29 ASIC v Kippe (1996) 137 alr 423 at 431; also see Constable (note 12) 97–99, where it is stated that the asic successfully obtained banned orders against several persons, including Clive Henry, Rocco Musumeci, Richard Wade and Newton Chan.
30 See Constable (note 12) 96–99.
31 Ss 1323; 1324 read with s 1325 of the Corporations Act.
32 Ss 1043O(f); (g) and (h); 1323; 1324 and 920B(3) of the Corporations Act; also see Constable (note 12) 96.
33 R v Hannes (2002) 43 acsr 508 at 519 and 529.
34 S 19 and ss 29 to 34 read with s 49 of the Australian Securities and Investments Commission Act.
35 Ss 19(2)(a) and 49 Australian Securities and Investments Commission Act and see further JP Longo, ‘The Powers of Investigations of the Australian Securities Commission: Balancing the Interests of Persons and Companies under Investigation with the Interests of the State’ (1992) 10 C&SLJ 237 at 237–242.
36 These new powers were introduced by the Corporations Amendment (No 1) Act 131 of 2010 (Cth), hereinafter referred to as the Corporations Amendment (No 1) Act which amended Australian Securities and Investments Commission Act and the Telecommunications (Interception and Access) Act 114 of 1979 (Cth) as amended, hereinafter referred to as the Telecommunications Act.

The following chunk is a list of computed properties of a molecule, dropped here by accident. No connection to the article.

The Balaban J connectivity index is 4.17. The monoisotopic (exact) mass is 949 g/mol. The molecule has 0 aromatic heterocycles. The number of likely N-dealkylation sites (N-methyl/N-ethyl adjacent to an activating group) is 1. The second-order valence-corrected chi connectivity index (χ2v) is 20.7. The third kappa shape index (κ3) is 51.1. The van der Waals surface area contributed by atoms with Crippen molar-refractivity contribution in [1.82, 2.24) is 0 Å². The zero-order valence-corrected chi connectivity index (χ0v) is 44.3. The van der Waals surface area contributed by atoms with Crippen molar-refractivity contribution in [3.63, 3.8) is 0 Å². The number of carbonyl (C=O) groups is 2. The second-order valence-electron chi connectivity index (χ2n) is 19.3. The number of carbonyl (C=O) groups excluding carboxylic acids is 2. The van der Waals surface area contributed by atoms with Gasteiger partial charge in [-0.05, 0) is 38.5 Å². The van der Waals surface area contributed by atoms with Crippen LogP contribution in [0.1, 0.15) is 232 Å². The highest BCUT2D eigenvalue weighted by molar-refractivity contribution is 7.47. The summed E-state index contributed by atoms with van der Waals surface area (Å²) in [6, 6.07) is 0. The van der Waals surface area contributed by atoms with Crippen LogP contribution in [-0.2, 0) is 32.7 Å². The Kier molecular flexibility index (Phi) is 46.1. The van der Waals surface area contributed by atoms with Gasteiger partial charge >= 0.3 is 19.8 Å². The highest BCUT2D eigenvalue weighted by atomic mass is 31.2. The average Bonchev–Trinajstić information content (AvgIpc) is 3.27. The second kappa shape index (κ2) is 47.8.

37 Constable (note 12) 106.
38 Constable (note 12) 106; also see s 19 and ss 30 to 33 the Australian Securities and Investments Commission Act.
39 S 5D; also see Constable (note 12) 106 and see further C Bowen, ‘Strengthening of asic’s Investigative Powers, Increased Penalties for Market Misconduct Offences’ <http://www.treasurer.gov.au/DisplayDocs.aspx?doc=transcripts/2010/0007.htm&pageI> accessed 28 January 2014.
40 S 5(1) of the Telecommunications Act, which defines the term “interception agency”.
41 The telecommunications intercepted must, however, be obtained under a court issued warrant or court order.